1,147 new COVID-19 cases in Oklahoma, according to OSDH

Coronavirus
Doctor hand holding positive Coronavirus or Covid-19 rapid test

(Taechit Taechamanodom/Getty Images/Royalty Free)

OKLAHOMA CITY (KFOR) – There are 1,147 new confirmed COVID-19 cases in Oklahoma and four more deaths from the virus, the Oklahoma State Department of Health reported on Saturday.

There have now been 63,187 confirmed cases of COVID-19 and 850 deaths from coronavirus in Oklahoma since the pandemic began in March, according to OSDH.

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Source: Oklahoma State Department of Health

OSDH reported an 1,013-case increase on Friday. There were 62,040 total cases in the state on Friday since March.

There are currently 9,597 active COVID-19 cases in the state, 526 more active cases than on Friday, a 5.8 percent increase.

Officials have not released the most up-to-date number of COVID-19 hospitalizations in the state.

OSDH reported that there were 518 people in Oklahoma hospitals with confirmed and suspected cases of COVID-19 on Friday.

Officials reported Saturday that 52,740 people have recovered from COVID-19 in Oklahoma since March.

The breakdown of COVID-19 cases in Oklahoma counties is as follows:

  • Adair: 494 (10 deaths) (364 recovered)
  • Alfalfa: 19 (12 recovered)
  • Atoka: 164 (1 death) (116 recovered)
  • Beaver: 44 (42 recovered)
  • Beckham: 132 (1 death) (112 recovered)
  • Blaine: 82 (1 death) (62 recovered)
  • Bryan: 649 (3 deaths) (556 recovered)
  • Caddo: 593 (20 deaths) (493 recovered)
  • Canadian: 1,615 (13 deaths) (1,417 recovered)
  • Carter: 429 (7 deaths) (381 recovered)
  • Cherokee: 750 (7 deaths) (555 recovered)
  • Choctaw: 258 (2 deaths) (220 recovered)
  • Cimarron: 14 (14 recovered)
  • Cleveland: 4,405 (66 deaths) (3,473 recovered)
  • Coal: 63 (50 recovered)
  • Comanche: 1,293 (11 deaths) (1,175 recovered)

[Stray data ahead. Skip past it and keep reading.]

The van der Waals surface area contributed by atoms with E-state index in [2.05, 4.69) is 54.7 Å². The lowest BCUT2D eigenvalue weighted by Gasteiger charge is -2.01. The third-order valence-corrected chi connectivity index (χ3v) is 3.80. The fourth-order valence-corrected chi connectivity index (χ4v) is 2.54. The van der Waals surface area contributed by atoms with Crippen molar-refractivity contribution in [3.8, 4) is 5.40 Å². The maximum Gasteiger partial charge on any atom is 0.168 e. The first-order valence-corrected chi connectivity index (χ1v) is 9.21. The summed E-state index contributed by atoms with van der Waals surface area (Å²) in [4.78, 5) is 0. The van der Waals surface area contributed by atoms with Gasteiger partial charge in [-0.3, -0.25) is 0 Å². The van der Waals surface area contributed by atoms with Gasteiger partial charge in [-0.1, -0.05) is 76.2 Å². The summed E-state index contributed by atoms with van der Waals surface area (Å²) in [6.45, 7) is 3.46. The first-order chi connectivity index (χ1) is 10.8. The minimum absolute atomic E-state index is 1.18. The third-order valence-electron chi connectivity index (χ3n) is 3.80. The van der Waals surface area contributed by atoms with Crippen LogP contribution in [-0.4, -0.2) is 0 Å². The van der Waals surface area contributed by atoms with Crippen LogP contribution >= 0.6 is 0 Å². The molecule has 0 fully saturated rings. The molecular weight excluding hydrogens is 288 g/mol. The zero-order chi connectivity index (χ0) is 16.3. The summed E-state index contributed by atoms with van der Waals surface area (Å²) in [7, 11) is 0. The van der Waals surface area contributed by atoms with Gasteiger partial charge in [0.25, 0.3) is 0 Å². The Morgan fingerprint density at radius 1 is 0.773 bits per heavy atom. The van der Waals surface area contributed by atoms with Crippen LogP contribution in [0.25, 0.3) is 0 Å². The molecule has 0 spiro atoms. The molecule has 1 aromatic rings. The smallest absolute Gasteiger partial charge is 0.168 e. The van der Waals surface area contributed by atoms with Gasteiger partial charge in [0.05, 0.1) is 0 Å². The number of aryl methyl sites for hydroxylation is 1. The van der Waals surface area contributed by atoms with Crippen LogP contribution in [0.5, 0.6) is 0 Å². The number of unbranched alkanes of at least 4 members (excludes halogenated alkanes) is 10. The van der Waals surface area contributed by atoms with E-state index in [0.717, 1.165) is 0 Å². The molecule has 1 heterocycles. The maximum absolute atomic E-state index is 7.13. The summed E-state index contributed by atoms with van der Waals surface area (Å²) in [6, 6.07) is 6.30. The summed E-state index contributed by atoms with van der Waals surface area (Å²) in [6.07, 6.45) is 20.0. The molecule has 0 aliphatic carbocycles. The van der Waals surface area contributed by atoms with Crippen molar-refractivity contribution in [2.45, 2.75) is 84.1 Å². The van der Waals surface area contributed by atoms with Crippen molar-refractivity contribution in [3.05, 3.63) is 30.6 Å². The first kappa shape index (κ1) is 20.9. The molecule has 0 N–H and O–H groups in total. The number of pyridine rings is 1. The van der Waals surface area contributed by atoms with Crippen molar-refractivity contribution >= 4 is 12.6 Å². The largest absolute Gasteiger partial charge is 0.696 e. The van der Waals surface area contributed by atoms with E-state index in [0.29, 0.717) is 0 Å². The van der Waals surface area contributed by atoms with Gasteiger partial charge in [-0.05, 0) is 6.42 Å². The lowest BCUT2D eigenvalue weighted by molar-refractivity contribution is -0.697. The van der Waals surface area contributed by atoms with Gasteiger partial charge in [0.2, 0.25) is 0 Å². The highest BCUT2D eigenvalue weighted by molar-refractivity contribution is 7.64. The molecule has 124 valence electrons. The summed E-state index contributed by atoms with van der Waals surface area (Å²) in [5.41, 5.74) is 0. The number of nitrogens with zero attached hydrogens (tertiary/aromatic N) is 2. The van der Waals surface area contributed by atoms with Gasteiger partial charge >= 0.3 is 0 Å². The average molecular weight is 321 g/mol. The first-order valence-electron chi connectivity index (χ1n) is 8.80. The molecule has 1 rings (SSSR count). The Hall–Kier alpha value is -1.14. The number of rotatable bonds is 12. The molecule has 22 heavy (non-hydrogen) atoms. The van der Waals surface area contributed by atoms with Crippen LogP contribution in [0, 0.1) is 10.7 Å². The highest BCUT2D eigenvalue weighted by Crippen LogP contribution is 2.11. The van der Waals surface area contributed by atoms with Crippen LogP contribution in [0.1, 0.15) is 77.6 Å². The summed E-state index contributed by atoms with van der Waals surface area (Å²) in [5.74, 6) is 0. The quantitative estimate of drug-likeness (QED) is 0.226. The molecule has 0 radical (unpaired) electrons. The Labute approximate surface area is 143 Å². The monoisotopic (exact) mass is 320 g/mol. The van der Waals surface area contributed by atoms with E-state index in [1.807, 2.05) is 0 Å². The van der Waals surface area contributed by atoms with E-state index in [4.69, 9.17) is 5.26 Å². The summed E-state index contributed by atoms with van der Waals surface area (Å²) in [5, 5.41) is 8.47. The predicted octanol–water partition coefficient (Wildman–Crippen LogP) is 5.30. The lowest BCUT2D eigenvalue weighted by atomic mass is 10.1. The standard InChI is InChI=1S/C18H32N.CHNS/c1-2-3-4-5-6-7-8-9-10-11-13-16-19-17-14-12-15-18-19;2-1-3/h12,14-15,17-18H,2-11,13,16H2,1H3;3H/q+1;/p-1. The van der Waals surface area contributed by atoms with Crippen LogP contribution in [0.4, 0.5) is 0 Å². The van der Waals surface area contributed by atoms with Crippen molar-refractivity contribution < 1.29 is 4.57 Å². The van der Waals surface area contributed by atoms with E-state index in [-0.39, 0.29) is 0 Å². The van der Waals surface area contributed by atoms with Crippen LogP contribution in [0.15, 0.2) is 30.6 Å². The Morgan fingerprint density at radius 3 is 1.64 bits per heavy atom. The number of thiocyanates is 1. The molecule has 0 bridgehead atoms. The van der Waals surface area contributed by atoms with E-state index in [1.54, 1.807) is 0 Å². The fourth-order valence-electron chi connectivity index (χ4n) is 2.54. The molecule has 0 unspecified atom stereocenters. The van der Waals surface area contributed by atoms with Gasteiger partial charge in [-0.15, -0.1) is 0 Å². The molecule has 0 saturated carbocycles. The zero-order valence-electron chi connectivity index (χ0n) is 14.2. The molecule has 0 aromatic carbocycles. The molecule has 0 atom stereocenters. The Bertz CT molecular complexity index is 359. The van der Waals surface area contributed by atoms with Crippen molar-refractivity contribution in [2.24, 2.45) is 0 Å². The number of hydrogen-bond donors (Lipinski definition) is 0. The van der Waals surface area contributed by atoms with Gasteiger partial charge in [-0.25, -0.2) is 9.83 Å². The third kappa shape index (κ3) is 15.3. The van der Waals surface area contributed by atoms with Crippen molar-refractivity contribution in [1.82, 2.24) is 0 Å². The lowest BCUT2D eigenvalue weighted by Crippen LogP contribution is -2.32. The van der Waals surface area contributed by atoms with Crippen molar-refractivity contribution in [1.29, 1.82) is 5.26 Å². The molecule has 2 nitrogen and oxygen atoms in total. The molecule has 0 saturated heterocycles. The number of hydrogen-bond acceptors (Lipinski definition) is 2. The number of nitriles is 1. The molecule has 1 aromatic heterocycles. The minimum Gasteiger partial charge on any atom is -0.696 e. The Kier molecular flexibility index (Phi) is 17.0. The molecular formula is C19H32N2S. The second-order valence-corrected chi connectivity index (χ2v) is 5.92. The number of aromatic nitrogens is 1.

• Cotton: 48 (2 deaths) (23 recovered)
  • Craig: 163 (1 death) (110 recovered)
  • Creek: 877 (22 deaths) (732 recovered)
  • Custer: 350 (303 recovered)
  • Delaware: 569 (22 deaths) (488 recovered)
  • Dewey: 24 (1 death) (18 recovered)
  • Ellis: 6 (6 recovered)
  • Garfield: 1,130 (14 deaths) (776 recovered)
  • Garvin: 274 (4 deaths) (246 recovered)
  • Grady: 558 (7 deaths) (482 recovered)
  • Grant: 27 (22 recovered)
  • Greer: 91 (8 deaths) (76 recovered)
  • Harmon: 40 (34 recovered)
  • Harper: 19 (17 recovered)
  • Haskell: 180 (4 deaths) (144 recovered)
  • Hughes: 236 (4 deaths) (186 recovered)
  • Jackson: 616 (9 deaths) (563 recovered)
  • Jefferson: 35 (32 recovered)
  • Johnston: 116 (2 deaths) (70 recovered)
  • Kay: 359 (12 deaths) (279 recovered)
  • Kingfisher: 275 (2 deaths) (235 recovered)
  • Kiowa: 49 (1 death) (39 recovered)
  • Latimer: 116 (2 deaths) (105 recovered)
  • Le Flore: 738 (10 deaths) (570 recovered)
  • Lincoln: 324 (9 deaths) (270 recovered)
  • Logan: 320 (1 death) (267 recovered)
  • Love: 123 (1 death) (86 recovered)
  • Major: 57 (1 death) (43 recovered)
  • Marshall: 135 (1 death) (123 recovered)
  • Mayes: 456 (10 deaths) (369 recovered)
  • McClain: 613 (4 deaths) (524 recovered)
  • McCurtain: 1,085 (31 deaths) (894 recovered)
  • McIntosh: 250 (4 deaths) (216 recovered)
  • Murray: 93 (1 death) (84 recovered)
  • Muskogee: 1,446 (17 deaths) (630 recovered)
  • Noble: 117 (2 deaths) (94 recovered)
  • Nowata: 111 (1 death) (83 recovered)